This map projection is an equal-area map projection which displays the world on an ellipse.
However, it is completely unlike the Mollweide projection. In the conventional case, the parallels are curved, and there is no stretching at the center of the map.
This map was created from a hemisphere of the equatorial case of Lambert's Azimuthal Equal-Area projection using a trick similar to the method by which the Miller Cylindrical projection was made from the Mercator projection.
This projection is also popular in the oblique case, producing maps like this:
Compare the Mollweide projection in precisely the same orientation:
The basic idea behind the Hammer-Aitoff projection is simple enough: first, place the whole world in one hemisphere by the simple expedient of dividing all longitudes by two, then to compensate for that, stretch the map out twice as wide.
Instead of using a factor of two, a factor of four was used to create the Eckert-Greifendorff projection:
Note that Adams' Equal-Area projection, which spaces the parallels as they are spaced on the central meridian of an equatorial Lambert's Azimuthal projection, could be thought of as the limiting case of this kind of manipulation, as the factor approaches infinity.
This projection was devised by Hammer, using the idea first used by Aitoff in making a compromise projection in such an ellipse from the Azimuthal Equidistant projection. Aitoff, however, then returned the compliment by using the basic method behind the Lagrange Conformal projection, but this time superimposing one equal-area cylindrical projection upon another. The ratio in scales was 9 to 10, and this time a compensating stretch was needed, to create an equal-area projection which I find quite appealing:
Since the same transformations that can be applied to the Hammer projection can also be applied to the Adams projection, one could further reduce shear by interrupting the modified Adams projection, and combining it with the Aitoff equal-area projection, somewhat after the manner used in the Oxford projection, to form a result like the following:
However, to make the pole lines shorter, to try to make the result a more balanced compromise between the Hammer-Aitoff on the one hand, and the cylindrical equal-area on the other, I used the sine of 75 degrees, or .9659258, as the factor to produce this projection:
However, that didn't seem to be an improvement, since the extra shearing seems to be worse than the stretching in the previous projection. However, in an oblique case of the projection:
it's possible to move all the important land masses out of the areas with high shearing, producing quite a pleasing result.
Also, if we reduce stretching at the cost of more shearing, we can then reduce shearing through the kind of interruptions tried above with Aitoff's projection, to which a projection such as the above, with a shorter pole line, might be more suited.
A projection of this type which is found as a world map on some atlases is the Wagner VII projection, also known as the Hammer-Wagner projection. The factor it uses is the sine of 65 degrees, or 0.906307787, for the superimposition of equal-area cylindrical projections. Simply using this factor (with, of course, inverse stretching of the map to keep the center of the map conformal) will produce the following map:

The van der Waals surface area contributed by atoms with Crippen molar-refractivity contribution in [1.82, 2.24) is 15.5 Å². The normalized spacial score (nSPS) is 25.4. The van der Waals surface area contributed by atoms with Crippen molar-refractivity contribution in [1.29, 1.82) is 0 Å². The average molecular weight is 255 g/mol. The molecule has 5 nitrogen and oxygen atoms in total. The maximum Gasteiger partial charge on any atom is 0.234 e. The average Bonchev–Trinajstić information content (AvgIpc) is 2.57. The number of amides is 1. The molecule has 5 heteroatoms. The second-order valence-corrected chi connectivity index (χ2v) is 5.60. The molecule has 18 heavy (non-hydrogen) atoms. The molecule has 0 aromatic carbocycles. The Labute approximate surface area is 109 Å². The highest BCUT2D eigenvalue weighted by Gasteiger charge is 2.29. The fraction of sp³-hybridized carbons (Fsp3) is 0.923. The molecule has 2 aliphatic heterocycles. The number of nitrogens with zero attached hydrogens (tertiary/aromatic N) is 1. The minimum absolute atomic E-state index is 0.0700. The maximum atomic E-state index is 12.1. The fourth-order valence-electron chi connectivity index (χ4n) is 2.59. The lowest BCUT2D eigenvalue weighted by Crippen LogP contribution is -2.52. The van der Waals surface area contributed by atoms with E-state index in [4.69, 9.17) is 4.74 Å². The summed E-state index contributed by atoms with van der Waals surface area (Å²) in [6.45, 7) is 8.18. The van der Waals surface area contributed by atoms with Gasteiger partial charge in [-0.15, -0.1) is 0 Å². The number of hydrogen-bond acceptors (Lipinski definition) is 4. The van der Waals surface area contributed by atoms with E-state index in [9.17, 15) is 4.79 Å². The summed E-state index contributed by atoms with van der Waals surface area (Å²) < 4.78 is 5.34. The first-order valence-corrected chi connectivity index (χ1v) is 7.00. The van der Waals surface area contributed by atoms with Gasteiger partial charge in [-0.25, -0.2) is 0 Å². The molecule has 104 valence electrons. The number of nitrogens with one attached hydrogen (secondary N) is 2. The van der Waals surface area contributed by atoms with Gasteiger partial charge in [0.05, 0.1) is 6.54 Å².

But the actual Hammer-Wagner projection, instead of being derived from an equal-area latitude transformation applied directly to Hammer's projection, moderates the compression of longitudes away from the prime meridian; instead of compressing the 360 degrees of longitude of the sphere into a hemisphere of Lambert's Azimuthal Equal-Area, with 180 degrees of longitude, it compresses the sphere further, into only 120 degrees of longitude, and then expanding it back, leading to a result like this:
But even that isn't quite the actual Wagner 7 or Hammer-Wagner projection. The projection is then stretched vertically, so that there are two conformal points on the prime meridian, located in temperate latitudes. I had some difficulty in calculating the factor of stretching, exclusive of that which compensates for the latitude and longitude transformations, which my mapping program is designed to automatically provide, that this projection uses, but I now believe it to be a factor of about 1.2650925, yielding this projection:
This equal-area projection has become quite popular for world maps in a number of recent atlases.
A paper by D. R. Steinwand, J. A. Hutchinson, and J. P. Snyder, in which an extensive analysis of shape distortion in equal-area projections was described, recommended four equal-area projections for use in statistical maps: the Goode Homolosine projection, the interrupted Mollweide, this projection, and the pseudocylindrical Wagner IV projection.
In the section on the Lagrange Conformal projection, I note that both that projection and the Hammer-Aitoff projection featured here provide a distribution of error that is perhaps very well suited to a number of countries which neither lack a long axis (like France) nor favor one to an extreme extent (like Chile), and, thus, are not best served by either an azimuthal projection on the one hand, or a cylindrical, conic, or polyconic projection on the other.
is a map of Canada, drawn in the central part of an oblique Hammer-Aitoff projection centered on 55 degrees North latitude and 95 degrees West longitude.
For another example of how an oblique Hammer-Aitoff projection might be used for an area elongated in extent, here is a map of the Atlantic Ocean on such a projection: